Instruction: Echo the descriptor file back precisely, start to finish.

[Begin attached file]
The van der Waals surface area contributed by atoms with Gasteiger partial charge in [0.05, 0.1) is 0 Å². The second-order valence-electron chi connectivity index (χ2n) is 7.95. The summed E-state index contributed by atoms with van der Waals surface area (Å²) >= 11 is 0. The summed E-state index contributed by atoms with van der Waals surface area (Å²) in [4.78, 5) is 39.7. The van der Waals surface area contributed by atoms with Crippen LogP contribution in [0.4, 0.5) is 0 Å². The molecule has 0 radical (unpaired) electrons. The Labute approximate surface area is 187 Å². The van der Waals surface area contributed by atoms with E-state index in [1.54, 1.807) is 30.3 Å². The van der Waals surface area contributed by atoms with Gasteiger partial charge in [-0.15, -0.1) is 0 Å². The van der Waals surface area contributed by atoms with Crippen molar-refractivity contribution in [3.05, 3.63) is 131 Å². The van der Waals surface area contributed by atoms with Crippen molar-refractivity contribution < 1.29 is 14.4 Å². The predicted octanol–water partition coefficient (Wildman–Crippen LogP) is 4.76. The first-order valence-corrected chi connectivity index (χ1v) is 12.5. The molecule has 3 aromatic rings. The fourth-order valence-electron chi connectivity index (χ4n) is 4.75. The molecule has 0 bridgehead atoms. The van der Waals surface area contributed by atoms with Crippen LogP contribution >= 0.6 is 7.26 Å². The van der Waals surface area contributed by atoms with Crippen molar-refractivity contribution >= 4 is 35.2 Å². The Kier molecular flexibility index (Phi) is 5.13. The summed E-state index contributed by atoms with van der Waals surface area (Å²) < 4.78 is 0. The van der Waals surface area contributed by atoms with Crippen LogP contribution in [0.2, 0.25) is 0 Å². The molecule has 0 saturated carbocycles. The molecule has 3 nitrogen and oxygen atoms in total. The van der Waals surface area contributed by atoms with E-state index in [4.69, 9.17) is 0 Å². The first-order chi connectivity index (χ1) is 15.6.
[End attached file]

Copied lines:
The van der Waals surface area contributed by atoms with Gasteiger partial charge in [0.05, 0.1) is 0 Å². The second-order valence-electron chi connectivity index (χ2n) is 7.95. The summed E-state index contributed by atoms with van der Waals surface area (Å²) >= 11 is 0. The summed E-state index contributed by atoms with van der Waals surface area (Å²) in [4.78, 5) is 39.7. The van der Waals surface area contributed by atoms with Crippen LogP contribution in [0.4, 0.5) is 0 Å². The molecule has 0 radical (unpaired) electrons. The Labute approximate surface area is 187 Å². The van der Waals surface area contributed by atoms with E-state index in [1.54, 1.807) is 30.3 Å². The van der Waals surface area contributed by atoms with Gasteiger partial charge in [-0.15, -0.1) is 0 Å². The van der Waals surface area contributed by atoms with Crippen molar-refractivity contribution in [3.05, 3.63) is 131 Å². The van der Waals surface area contributed by atoms with Crippen molar-refractivity contribution < 1.29 is 14.4 Å². The predicted octanol–water partition coefficient (Wildman–Crippen LogP) is 4.76. The first-order valence-corrected chi connectivity index (χ1v) is 12.5. The molecule has 3 aromatic rings. The fourth-order valence-electron chi connectivity index (χ4n) is 4.75. The molecule has 0 bridgehead atoms. The van der Waals surface area contributed by atoms with Crippen LogP contribution >= 0.6 is 7.26 Å². The van der Waals surface area contributed by atoms with Crippen molar-refractivity contribution >= 4 is 35.2 Å². The Kier molecular flexibility index (Phi) is 5.13. The summed E-state index contributed by atoms with van der Waals surface area (Å²) < 4.78 is 0. The van der Waals surface area contributed by atoms with Crippen LogP contribution in [0.2, 0.25) is 0 Å². The molecule has 0 saturated carbocycles. The molecule has 3 nitrogen and oxygen atoms in total. The van der Waals surface area contributed by atoms with E-state index in [4.69, 9.17) is 0 Å². The first-order chi connectivity index (χ1) is 15.6.